I may have discovered a good example of countervoting. I use the word “countervoting” to describe any activity that strengthens persons’ willingness or ability to interact voluntarily, or to notice the coercive aspect of ordinary experience, as opposed to voting, which desensitizes us to coercion by inviting us to participate. Whether or not you accept the idea that voting reinforces beliefs in the legitimacy of arbitrary authority, any activity that does the reverse, that strengthens persons’ understanding of how to achieve beneficial social change through voluntary cooperation, deserves promotion. So here I go, promoting.
Ironically, I found this idea in a book about the founding of a new political party, the Swedish pirate party. The founder of the pirate party, Rick Falkvinge, has published a book in which he explains the methods and principles that he used to organize volunteers on the Internet for this purpose. He titled it Swarmwise. (It was released under a Creative Commons license, so it is legal for you to pirate it!) Yes, the pirate party used a swarm to bootstrap itself into the Swedish and European legislatures. I find it ironic that they used a swarm, which depends on voluntary cooperation, to gain power within coercive institutions.
Falkvinge sees his swarm as a hybrid of traditional hierarchical organizations (slow, expensive, boring) and pure networks like Anonymous or Occupy Wall Street (unfocused, limited to small groups working on small, temporary projects). Falkvinge wanted to add leadership, yet keep the spontaneous, self-organizing aspect of leaderless Internet phenomena, ending up with something like an open source software project. A small hierarchical group at the core works to support the swarming volunteers, who just pick something off a list and do it as they please. The leader starts the swarm, establishing the goal, the culture, and values (probably also “the face” for old media), and keeps everyone focused on the objective. The core group makes sure that resources and infrastructure are available, and the swarm does the rest. Ideally, the goal inspires, motivates, and focuses the swarm’s creativity and generosity. Everyone trusts each other, experienced swarmers help out newbies, and the core group supports the activism.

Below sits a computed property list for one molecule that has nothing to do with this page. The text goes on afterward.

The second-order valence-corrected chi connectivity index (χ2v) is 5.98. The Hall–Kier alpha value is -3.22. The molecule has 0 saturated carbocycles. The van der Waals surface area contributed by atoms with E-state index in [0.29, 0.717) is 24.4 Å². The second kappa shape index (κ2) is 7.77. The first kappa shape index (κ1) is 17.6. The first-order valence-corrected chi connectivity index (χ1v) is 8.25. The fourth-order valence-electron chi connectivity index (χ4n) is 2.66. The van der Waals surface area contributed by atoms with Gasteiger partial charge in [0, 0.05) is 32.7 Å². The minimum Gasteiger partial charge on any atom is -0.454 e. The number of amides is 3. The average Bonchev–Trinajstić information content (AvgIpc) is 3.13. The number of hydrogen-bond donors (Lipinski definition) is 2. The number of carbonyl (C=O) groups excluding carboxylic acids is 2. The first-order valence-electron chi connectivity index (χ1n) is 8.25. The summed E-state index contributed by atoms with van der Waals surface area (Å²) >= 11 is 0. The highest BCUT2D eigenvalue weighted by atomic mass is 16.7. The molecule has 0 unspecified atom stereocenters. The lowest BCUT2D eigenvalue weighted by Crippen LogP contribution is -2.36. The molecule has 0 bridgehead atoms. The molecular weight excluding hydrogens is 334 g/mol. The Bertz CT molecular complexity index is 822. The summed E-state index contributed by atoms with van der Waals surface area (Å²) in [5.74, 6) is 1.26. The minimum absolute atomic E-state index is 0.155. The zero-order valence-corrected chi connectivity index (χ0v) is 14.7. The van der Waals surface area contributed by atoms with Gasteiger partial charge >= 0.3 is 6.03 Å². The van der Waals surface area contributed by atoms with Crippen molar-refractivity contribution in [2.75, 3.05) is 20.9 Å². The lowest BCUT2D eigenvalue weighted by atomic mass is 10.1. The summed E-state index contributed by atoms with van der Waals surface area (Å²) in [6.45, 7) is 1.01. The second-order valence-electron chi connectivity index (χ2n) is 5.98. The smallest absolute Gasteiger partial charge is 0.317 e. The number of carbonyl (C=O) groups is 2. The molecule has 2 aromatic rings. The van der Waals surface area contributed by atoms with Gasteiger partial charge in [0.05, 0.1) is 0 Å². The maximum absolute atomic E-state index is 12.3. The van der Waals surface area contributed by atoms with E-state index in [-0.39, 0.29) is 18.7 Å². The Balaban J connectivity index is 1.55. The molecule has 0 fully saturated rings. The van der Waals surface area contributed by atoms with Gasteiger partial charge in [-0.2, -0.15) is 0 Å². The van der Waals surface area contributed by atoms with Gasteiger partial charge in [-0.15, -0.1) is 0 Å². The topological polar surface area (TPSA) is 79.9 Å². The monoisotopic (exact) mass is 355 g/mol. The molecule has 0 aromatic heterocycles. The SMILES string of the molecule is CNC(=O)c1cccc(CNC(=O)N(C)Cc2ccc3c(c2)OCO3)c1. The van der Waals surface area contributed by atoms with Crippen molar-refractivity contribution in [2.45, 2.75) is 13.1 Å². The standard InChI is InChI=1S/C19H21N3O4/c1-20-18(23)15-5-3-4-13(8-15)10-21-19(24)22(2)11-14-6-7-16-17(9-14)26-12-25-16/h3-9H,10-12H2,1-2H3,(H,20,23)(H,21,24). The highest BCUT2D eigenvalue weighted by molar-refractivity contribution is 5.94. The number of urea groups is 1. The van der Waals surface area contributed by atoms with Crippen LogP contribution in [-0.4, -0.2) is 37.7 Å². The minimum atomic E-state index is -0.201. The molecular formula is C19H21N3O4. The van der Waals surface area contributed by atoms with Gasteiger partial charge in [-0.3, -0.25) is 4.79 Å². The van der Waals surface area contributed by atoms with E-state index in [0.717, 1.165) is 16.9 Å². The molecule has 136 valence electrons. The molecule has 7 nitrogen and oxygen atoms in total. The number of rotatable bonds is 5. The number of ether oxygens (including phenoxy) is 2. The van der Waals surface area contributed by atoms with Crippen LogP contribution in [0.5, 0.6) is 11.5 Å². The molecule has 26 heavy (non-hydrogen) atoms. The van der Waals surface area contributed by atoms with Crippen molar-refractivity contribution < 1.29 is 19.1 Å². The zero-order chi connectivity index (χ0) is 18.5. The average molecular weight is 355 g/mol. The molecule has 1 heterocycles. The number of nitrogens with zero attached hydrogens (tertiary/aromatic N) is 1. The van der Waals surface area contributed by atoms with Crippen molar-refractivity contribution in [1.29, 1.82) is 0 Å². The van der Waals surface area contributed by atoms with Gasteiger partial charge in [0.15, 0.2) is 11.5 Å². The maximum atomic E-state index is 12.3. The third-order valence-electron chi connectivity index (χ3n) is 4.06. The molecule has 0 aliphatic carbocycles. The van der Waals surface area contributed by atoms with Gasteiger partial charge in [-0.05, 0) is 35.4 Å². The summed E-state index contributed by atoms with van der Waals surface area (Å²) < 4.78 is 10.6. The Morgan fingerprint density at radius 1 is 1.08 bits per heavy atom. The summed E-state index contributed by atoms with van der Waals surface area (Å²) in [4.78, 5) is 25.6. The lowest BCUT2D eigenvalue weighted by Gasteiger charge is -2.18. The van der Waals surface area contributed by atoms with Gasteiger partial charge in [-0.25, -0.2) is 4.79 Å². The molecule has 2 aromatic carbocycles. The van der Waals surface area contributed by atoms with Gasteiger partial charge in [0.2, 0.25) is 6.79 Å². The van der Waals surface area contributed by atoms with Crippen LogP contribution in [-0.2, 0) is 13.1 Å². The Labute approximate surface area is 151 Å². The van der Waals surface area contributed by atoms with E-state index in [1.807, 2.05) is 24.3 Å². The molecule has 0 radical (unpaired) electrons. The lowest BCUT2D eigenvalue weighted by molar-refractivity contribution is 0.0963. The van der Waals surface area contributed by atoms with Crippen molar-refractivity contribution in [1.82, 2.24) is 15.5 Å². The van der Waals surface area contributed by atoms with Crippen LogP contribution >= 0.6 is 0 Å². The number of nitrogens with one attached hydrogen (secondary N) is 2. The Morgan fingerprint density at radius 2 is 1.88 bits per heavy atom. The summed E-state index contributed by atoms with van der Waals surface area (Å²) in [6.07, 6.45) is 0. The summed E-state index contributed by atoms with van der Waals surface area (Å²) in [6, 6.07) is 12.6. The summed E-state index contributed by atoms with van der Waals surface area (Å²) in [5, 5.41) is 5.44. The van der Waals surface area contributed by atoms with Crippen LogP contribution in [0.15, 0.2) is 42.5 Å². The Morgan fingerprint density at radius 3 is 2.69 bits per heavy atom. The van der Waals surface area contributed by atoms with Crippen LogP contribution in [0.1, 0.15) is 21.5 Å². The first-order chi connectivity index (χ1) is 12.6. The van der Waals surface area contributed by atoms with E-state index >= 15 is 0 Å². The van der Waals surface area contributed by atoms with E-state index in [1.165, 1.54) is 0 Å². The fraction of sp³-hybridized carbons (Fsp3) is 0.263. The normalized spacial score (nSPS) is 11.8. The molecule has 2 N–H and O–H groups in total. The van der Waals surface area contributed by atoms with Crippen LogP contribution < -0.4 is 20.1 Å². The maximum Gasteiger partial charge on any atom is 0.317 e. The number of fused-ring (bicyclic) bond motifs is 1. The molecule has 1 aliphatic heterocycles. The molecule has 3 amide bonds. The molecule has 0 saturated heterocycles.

Falkvinge admits that his approach also has vulnerabilities and limitations. The swarm herder cannot control the brand or messages of the swarm, cannot hire or fire for the most part, and so must lead by inspiration. He suggests that a leader “focus […] on what everybody can do, and never what people cannot do or must do.” The leader announces “I am going to do X, because I think it will accomplish Y. Anybody who wants to join me in doing X is more than welcome.” Some weaknesses become strengths: duplication of effort and mistakes provide material for learning what works, and the swarm learns as it does. Extreme transparency is almost required, but helps to reduce conflict, maintain trust, control rumors and limit creation of factions. The author hands out many interesting ideas, not all of which seem easy to implement or fully explained and illustrated.
Based on Falkvinge’s ideas about encouraging swarms, here is a list of ways to sabotage a swarm:
Change or debate the goal.
Create lots of paperwork, bureaucracy, and procedures.
Collect lots of information about volunteers.
Make people ask for permission.
Allow working groups to get too large and break into factions.
Discourage fun. Make it dull.
Worry if you get criticized by outsiders.
Criticize mistakes instead of learning from them.
This may sound collectivist to you, or make you think of Harry Browne’s “group trap.” It just sounds like individuals cooperating to pursue a shared value to me. Entrepreneurs need customers, is that a group trap?
Back to the irony. If Falkvinge can inspire large numbers of Internet volunteers to hand out handbills, hang posters, recruit new members, attend rallies, etc., all to elect a few members to a legislature where they play tug of war with other politicians, why not inspire them to do something useful and lasting? Once people have empowered themselves with these techniques, won’t ordinary politics seem awfully useless and dull?